Across the Atlantic, Anti-Dumping Protectionism Cuts Both Ways

Europeans opposed to America’s hard-line “antidumping” trade policies should take heart. It is now becoming easier to explain to Americans the danger that these policies pose to the stability of the world trading system, as the following case study illustrates.

All over the world, politicians and bureaucrats are opening anti-dumping investigations like never before. The World Trade Organization defines dumping as the act of exporting “a product at a price lower than the price… normally charge[d] [in a company’s] home market.” According to economist Meredith Crowley, from 1987 to 1991, “733 antidumping investigations were conducted worldwide.” From 1992 to 1997, “the number increased to 1,463.” From 1998 to 2002, “1,581 antidumping investigations were filed.”

For politicians, launching anti-dumping investigations carries sure-fire benefits: They can boast of their readiness to stand up for “home team” businesses against “unfair” foreign competition. In cases where they claim to identify predatory dumping, they impose retaliatory taxes and duties-cementing their image as defenders of the “national interest.”

However, trade “hawks” fail to acknowledge a simple truth: One man’s dumping is often another man’s more efficient production. Anti-dumping actions are invariably anti-competitive, as Third World businesses who find themselves accused of “dumping” their products in the West recognize. They find it ironic that they are encouraged by the International Monetary Fund and World Bank to export their way to greater prosperity using their comparative advantages, such as lower wages. But when they do so, they get slapped with anti-dumping investigations at the behest of Western companies anxious about losing market share to new competitors.

Can U.S. politicians be weaned from their antidumping habit? A new book by two Canadian authors illustrates one way in which Americans can be alerted to the dangers inherent in the increasing use of anti-dumping actions. In Blockbusters and Trade Wars: Popular Culture in A Globalized World-published in February by Canadian publisher Douglas & McIntyre-authors Peter Grant and Chris Wood examine the growing international ferment over trade in cultural goods, such as movies and sound recordings. The book touches on the stakes in the escalating anti-dumping debate.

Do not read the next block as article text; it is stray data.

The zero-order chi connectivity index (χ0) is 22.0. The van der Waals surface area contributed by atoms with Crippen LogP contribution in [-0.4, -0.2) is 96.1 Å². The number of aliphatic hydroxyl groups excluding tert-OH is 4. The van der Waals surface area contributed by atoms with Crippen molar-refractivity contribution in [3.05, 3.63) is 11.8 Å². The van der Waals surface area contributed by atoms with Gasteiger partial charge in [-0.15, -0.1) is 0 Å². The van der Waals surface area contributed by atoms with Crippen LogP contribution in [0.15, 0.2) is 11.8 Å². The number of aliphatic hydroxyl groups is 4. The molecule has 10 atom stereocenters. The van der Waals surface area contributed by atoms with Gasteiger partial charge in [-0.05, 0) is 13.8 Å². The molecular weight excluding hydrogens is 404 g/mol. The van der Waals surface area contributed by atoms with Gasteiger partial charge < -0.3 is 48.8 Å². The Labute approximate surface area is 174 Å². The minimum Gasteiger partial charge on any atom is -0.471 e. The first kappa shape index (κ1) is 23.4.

Grant and Wood cite statistics from Variety, Hollywood’s trade newspaper of record, to argue that “the prices charged [by U.S. companies] for [TV] broadcast rights in various countries bear no relationship whatever to the original cost of the [TV] program. Rights to programs costing $2 million to make in the United States are sold for prices ranging from $10,000 to $75,000.” They claim that “this looks like dumping-selling a product for export at a price below what is charged for it in the home market.” But as Tom O’Regan, an Australian commentator, has noted, “this complaint [about dumping] is none other than the recognition of the huge economies of scale available to [U.S. cultural producers],” and not necessarily proof of predatory practices. Again, one man’s dumping is often another man’s more efficient production.

As already noted, antidumping actions have been gaining popularity among politicians around the world. If this trend continues, it is easy to imagine the following scenario: A foreign government, irritated by American antidumping measures, slaps U.S. film distributors with retaliatory duties. If the anti-dumping counterattack spreads to other “copyright industries,” up to $90 billion in U.S. exports could face anti-dumping pressure.

Many U.S. policymakers seem to think that America can use anti-dumping measures with impunity, without igniting a counter-reaction. But such actions legitimize a form of government intervention in the economy that, if widely adopted abroad, will tend to limit U.S. access to overseas markets.

America’s long-term trade policy goal is to maximize global market liberalization. It is therefore surprising that Washington is among  the most frequent initiators of anti-dumping actions. U.S. policymakers need to correct this hypocrisy. Otherwise, their frequent resort to anti-dumping measures today will plant the seeds for tomorrow’s bitter trade wars.

By curbing the use of antidumping measures, America could set a good example for other trading nations-and at the same time gain leverage to discourage other governments from initiating anti-dumping investigations for protectionist purposes. Consumers on both sides of the Atlantic would have good reason to cheer such a development.